Business Ethics

Understand Bait-And-Switch Advertising

Learn What Bait-And-Switch Advertising Means to You and Your Customers 

3 Cups and BallsImage courtesy of Theodore Scott
You may have heard the phrase “bait-and-switch” many times in your career. It’s something consumers throw out there often, and most of the time they really don’t understand the true ramifications of bait-and-switch advertising. When advertisers use deceptive1 bait-and-switch advertising in its true form, they can be prosecuted. The practice is illegal and carries stiff penalties. But quite often, the consumer confuses this practice with something more akin to a printing error or misunderstanding of the term. (Read more about Consumer Behavior Consumer Behavior2).

Here then, to avoid any further confusion from either the consumer or the advertiser, is a guide to bait-and-switch advertising.

What is a Bait-And-Switch offer?

Technically, bait-and-switch schemes draw the customer in with an incredible offer (the bait3 ) and then swap it out for either an inferior product, a more expensive product, or a product that doesn’t come with all of the items one would usually expect (the switch).

The practice is most commonly used on electronic items like TVs, Blu-Ray players, audio equipment and computers, plus high-end digital cameras, lenses and accessories.

How Does the Bait-And-Switch Scam Work?

It’s quite simple, but very effective.

The advertiser will produce an ad that offers something for a price well below the current market value; for instance, a new 10″ Android4 tablet for $50, when the usual price is $350. It’s almost too good to be true, but this bait catches many people.

The customer will then go to the store to buy the $50 tablet5 and be confronted with several options:

1: The tablet in question is no longer available, but there is another one they can buy for $100. This is a smaller tablet, inferior in every way from the one advertised and is twice the price. Having made the trip to the store, many people will fall victim to the bait-and-switch scam6 and simply buy the inferior product rather than leave empty handed.

2: The tablet is available, but it’s actually much more expense than the ad stated. The consumer will then be told that it’s a slightly different model than the one advertised, or that the one advertised was available only to the first 2 customers. Either way, it’s now in the hands of the consumer to buy the same tablet for two or three times the price advertised. Some slick salesmanship can easily close the deal.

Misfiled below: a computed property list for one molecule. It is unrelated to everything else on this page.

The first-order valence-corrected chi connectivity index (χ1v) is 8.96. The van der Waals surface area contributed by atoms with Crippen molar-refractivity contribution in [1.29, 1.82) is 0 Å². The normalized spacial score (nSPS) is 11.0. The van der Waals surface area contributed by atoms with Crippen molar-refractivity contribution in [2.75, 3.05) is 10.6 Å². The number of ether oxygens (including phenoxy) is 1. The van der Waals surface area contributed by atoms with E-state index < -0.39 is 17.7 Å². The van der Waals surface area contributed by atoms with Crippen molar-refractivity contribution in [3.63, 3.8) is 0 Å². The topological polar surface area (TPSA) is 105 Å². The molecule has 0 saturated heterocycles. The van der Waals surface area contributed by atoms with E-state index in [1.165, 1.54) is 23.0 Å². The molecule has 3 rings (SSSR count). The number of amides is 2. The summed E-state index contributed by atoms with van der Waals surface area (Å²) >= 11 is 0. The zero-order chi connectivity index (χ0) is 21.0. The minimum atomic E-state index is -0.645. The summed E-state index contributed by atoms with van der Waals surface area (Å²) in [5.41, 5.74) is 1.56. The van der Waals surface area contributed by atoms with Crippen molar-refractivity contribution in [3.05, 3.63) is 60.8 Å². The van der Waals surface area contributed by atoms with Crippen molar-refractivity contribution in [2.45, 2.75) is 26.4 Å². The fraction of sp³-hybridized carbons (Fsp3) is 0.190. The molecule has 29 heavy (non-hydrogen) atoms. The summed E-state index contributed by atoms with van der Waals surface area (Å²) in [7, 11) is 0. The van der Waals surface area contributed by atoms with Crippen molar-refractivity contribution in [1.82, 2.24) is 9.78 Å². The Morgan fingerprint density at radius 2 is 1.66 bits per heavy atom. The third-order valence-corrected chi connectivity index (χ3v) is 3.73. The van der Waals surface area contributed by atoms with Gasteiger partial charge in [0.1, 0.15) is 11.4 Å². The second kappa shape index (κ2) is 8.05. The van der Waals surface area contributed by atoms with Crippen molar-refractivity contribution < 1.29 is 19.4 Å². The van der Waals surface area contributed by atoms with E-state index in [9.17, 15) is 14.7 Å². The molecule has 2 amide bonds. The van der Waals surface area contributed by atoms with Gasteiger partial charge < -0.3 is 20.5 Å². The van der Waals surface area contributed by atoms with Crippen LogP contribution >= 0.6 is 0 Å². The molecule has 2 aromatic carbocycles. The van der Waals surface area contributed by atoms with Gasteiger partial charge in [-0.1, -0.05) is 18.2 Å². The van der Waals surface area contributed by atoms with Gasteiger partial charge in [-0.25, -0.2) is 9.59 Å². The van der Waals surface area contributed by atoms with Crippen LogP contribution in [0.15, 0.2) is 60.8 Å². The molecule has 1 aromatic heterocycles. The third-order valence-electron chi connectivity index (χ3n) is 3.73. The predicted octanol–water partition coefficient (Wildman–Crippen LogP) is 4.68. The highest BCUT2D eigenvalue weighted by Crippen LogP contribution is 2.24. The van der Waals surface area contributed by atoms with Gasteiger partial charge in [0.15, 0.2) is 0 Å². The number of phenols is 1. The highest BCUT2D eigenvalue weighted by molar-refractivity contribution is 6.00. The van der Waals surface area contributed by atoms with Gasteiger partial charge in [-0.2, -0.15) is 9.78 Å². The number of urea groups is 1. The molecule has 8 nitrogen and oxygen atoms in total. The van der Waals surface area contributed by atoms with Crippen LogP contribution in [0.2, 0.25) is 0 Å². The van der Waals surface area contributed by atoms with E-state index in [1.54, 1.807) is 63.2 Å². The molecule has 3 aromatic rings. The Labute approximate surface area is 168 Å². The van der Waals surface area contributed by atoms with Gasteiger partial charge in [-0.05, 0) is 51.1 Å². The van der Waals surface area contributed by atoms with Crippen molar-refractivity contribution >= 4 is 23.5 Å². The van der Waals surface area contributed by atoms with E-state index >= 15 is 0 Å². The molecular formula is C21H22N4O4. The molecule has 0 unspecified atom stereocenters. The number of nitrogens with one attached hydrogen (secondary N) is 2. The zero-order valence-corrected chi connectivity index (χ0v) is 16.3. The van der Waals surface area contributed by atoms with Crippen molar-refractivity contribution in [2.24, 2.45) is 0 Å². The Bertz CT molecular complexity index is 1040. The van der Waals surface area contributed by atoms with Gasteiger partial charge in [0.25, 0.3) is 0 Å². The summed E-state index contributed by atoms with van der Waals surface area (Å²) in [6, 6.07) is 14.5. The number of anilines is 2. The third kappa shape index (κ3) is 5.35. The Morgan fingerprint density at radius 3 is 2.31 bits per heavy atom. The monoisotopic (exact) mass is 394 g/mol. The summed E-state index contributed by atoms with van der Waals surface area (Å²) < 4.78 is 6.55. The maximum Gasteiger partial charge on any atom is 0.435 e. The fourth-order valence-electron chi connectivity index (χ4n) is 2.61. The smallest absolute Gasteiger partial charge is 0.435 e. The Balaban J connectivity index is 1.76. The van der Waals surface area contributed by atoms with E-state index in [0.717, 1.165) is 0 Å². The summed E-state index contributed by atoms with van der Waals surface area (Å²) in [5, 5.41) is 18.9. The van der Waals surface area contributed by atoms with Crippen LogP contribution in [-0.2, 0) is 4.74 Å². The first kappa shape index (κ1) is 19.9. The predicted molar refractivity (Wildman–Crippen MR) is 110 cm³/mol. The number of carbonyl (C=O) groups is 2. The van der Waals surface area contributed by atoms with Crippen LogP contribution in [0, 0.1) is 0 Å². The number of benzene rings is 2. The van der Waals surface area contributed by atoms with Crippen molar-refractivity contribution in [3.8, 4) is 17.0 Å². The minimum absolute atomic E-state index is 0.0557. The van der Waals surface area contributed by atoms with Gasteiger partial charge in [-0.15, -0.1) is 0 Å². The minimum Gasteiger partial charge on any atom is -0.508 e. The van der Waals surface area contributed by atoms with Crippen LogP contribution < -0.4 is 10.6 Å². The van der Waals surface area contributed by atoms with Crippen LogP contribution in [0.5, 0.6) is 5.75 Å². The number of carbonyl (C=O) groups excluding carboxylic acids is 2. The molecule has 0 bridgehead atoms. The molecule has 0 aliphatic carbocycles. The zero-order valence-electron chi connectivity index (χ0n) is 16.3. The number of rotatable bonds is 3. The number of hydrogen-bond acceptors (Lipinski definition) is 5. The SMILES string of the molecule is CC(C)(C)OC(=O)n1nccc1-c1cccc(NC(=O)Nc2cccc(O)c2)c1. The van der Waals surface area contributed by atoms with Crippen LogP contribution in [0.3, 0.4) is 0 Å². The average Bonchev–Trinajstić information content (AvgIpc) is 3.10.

3: The tablet is available, but it is not actually the advertised tablet. Rather, it’s an inferior product, perhaps a cheap copy or fake, or one that is refurbished or stripped down to the very bare essentials. This happens a lot with digital cameras, when advertisers will offer a new camera for half the retail price, but will then sell something from the “grey” market.7 This is a camera that is not meant to be sold in the US, and will not come with anything other than the body. It will also not have a warranty. While it is not illegal to sell grey market cameras, it is against the law to advertise them as the real deal and sell them without informing the consumer.

What is NOT a Bait-And-Switch offer?

Now, we come to clearing the muddy waters of the term. The following are situations that consumers claim to be bait-and-switch, but are actually just cases of bad luck, errors, or slick (but legal) advertising practices.

1: A Pricing Error

This is by far the most common complaint, especially with the surge in online deal forums. The advertiser will list a product for a price unheard of – say $50 for a brand new 60-inch LCD TV. This is simply a pricing error,8 it’s clearly too good to be true and the retail store would lose hundreds of thousands of dollars honoring the offer. However, the online store will accept the price and let you check out with the insane price. Later, you will get an email stating that the order has been cancelled, and your money refunded. People cry “bait-and-switch!” but it’s not the case. It’s just an error.

2: Limited Quantities Available

Another one that catches consumers unawares is the limited quantity deals. The retail store will advertise something for 90% off, but make it applicable to the first 10 customers only. After that, everyone else pays the usual price. This is not bait-and-switch, unless the advertiser fails to disclose the offer details. This scenario is most often brought into question on Black Friday,9 but it’s not bait-and-switch. It’s more like a loss leader,10 which brings people to the store for incredible savings in the hope that they will buy more.

3: Slick Wording

This is borderline shady, but if done correctly it’s just a case of not truly understanding the way the ad was written. For instance, if an advertiser says ‘All Blu-Ray Players UP TO 90% OFF!!!” then you jump to the conclusion that all Blu-Ray players are going to be massively discounted. Not so. If one Blu-Ray player11 in the store is actually sold at 90% off, the advertiser has met the requirements of the ad. Every other player can be 5% off. And the one that was so drastically reduced could have been broken, a display model, old, repackaged or missing components. Another way to use tricky language is to say “offer not valid in all stores” or “online pricing only, individual store prices will vary.” Again, not nice, but not bait-and-switch.

Bait-And-Switch advertising is nasty, underhanded and the refuge of the trashy retail store. Please, don’t ever use it. And if you’re a consumer, don’t shout it out every time you miss a deal, the advertiser is not always trying to pull the wool over your eyes.

Source: advertising.about.com – By 

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